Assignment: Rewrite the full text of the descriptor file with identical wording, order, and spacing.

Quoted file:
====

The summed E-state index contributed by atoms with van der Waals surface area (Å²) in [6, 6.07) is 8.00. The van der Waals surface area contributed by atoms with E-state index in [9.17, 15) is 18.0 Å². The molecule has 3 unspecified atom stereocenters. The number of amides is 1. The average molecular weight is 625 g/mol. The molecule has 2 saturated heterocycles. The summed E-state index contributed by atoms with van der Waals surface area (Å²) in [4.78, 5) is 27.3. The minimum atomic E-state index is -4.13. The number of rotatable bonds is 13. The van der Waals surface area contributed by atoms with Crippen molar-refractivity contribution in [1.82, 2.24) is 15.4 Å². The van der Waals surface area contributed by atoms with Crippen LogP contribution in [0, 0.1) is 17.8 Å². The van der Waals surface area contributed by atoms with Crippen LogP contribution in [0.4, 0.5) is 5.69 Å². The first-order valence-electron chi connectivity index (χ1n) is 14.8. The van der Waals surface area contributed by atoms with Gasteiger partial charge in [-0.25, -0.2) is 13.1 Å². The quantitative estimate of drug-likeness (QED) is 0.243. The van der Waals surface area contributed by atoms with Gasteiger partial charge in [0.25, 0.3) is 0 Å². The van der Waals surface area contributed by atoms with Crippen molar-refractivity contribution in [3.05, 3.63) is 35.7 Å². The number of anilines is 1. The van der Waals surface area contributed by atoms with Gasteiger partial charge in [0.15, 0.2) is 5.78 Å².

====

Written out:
The summed E-state index contributed by atoms with van der Waals surface area (Å²) in [6, 6.07) is 8.00. The van der Waals surface area contributed by atoms with E-state index in [9.17, 15) is 18.0 Å². The molecule has 3 unspecified atom stereocenters. The number of amides is 1. The average molecular weight is 625 g/mol. The molecule has 2 saturated heterocycles. The summed E-state index contributed by atoms with van der Waals surface area (Å²) in [4.78, 5) is 27.3. The minimum atomic E-state index is -4.13. The number of rotatable bonds is 13. The van der Waals surface area contributed by atoms with Crippen molar-refractivity contribution in [1.82, 2.24) is 15.4 Å². The van der Waals surface area contributed by atoms with Crippen LogP contribution in [0, 0.1) is 17.8 Å². The van der Waals surface area contributed by atoms with Crippen LogP contribution in [0.4, 0.5) is 5.69 Å². The first-order valence-electron chi connectivity index (χ1n) is 14.8. The van der Waals surface area contributed by atoms with Gasteiger partial charge in [-0.25, -0.2) is 13.1 Å². The quantitative estimate of drug-likeness (QED) is 0.243. The van der Waals surface area contributed by atoms with Gasteiger partial charge in [0.25, 0.3) is 0 Å². The van der Waals surface area contributed by atoms with Crippen molar-refractivity contribution in [3.05, 3.63) is 35.7 Å². The number of anilines is 1. The van der Waals surface area contributed by atoms with Gasteiger partial charge in [0.15, 0.2) is 5.78 Å².